Fundraiser fatigue having impact on numbers
THANKS to the ongoing drought, raging bushfires, dwindling water supplies, the rising cost of living, or even personal tragedies, there are more people in need than ever before, and therefore there’s an ever-increasing amount of charities offering support.
There are more than 96 million charitable challenges and events hosted around Australia each yeah, and this over-saturation of causes is making it a chore for people to take part.
Data released last week by ahm Health Insurance has indicated up to 93 per cent of Australians find it difficult to participate in fundraisers and charities.
The research surveyed 1035 Australians over 18 years of age, with responses extrapolated using Census data.
Several barriers were mentioned by those who participated in the survey, including being too busy to participate, and being ensure of where to start, due to the sheer number of charities.
Gayle Daetz, founder of Team J & J, has been fundraising on behalf of the Leukaemia Foundation for many years.
She agrees it has been getting more difficult.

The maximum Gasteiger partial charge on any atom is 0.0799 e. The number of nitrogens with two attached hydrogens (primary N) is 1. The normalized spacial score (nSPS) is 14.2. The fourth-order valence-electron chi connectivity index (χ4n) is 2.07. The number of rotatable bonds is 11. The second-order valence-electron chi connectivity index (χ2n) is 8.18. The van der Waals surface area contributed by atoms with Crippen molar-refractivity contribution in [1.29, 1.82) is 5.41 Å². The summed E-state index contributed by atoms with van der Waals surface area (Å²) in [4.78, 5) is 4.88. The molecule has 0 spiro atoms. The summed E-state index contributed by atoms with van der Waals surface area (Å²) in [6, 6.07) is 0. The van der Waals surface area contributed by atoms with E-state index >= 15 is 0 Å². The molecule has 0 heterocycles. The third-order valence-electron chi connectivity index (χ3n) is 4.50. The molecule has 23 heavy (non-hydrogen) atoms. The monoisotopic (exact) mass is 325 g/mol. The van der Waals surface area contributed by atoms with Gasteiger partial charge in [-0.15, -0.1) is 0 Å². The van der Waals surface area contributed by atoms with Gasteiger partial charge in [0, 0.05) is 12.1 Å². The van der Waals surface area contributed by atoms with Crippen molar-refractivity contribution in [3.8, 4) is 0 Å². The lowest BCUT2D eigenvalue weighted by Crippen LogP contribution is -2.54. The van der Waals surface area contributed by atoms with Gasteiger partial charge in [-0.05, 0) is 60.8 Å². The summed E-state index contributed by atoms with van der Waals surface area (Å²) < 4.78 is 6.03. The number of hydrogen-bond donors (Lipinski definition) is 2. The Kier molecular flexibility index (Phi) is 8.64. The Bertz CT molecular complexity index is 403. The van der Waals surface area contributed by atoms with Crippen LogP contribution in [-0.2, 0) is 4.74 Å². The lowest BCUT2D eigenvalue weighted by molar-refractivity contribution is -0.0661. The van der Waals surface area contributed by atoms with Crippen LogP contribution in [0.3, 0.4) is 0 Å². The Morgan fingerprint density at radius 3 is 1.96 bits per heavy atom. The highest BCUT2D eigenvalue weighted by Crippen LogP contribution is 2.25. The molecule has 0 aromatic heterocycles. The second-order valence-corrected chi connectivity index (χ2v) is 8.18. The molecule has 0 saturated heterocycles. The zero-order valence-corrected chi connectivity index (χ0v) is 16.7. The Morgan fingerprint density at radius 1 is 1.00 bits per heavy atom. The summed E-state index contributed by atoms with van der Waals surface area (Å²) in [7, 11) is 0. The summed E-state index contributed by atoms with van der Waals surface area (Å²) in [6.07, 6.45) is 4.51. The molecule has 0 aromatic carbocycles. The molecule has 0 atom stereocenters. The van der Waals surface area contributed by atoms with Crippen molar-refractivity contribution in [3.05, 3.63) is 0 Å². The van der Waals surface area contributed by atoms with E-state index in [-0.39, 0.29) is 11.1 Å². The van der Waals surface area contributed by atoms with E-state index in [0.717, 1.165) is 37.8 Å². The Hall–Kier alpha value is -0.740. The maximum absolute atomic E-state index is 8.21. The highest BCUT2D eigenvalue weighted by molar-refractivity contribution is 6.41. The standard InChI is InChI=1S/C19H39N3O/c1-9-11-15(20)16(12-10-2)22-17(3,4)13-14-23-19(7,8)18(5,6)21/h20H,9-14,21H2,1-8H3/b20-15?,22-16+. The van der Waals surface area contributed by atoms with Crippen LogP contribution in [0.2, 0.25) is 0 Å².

“There’s so many charities out there wanting to fundraise for different organisations,” she said.
“There’s more organisations coming out of the woodwork wanting donations. Businesses are always bombarded with requests and letters and so forth.”
Mrs Daetz has been involved with charity work for almost 20 years, since her son Jody passed away at age 23, after a six-year battle with leukaemia.
World’s Greatest Shave, High Teas, Healing Fairs, golf days, fashion parades, and quilt raffles are just some of the myriad of fundraisers Mrs Daetz has carried out over the years in her son’s name.
In her experience, she has found people can still be very generous, but are more likely to do so when they have a personal connection to the cause.
“People are still contributing, very much so. It all depends on their circumstances. If they know someone who’s had cancer, they tend to be a lot more generous.”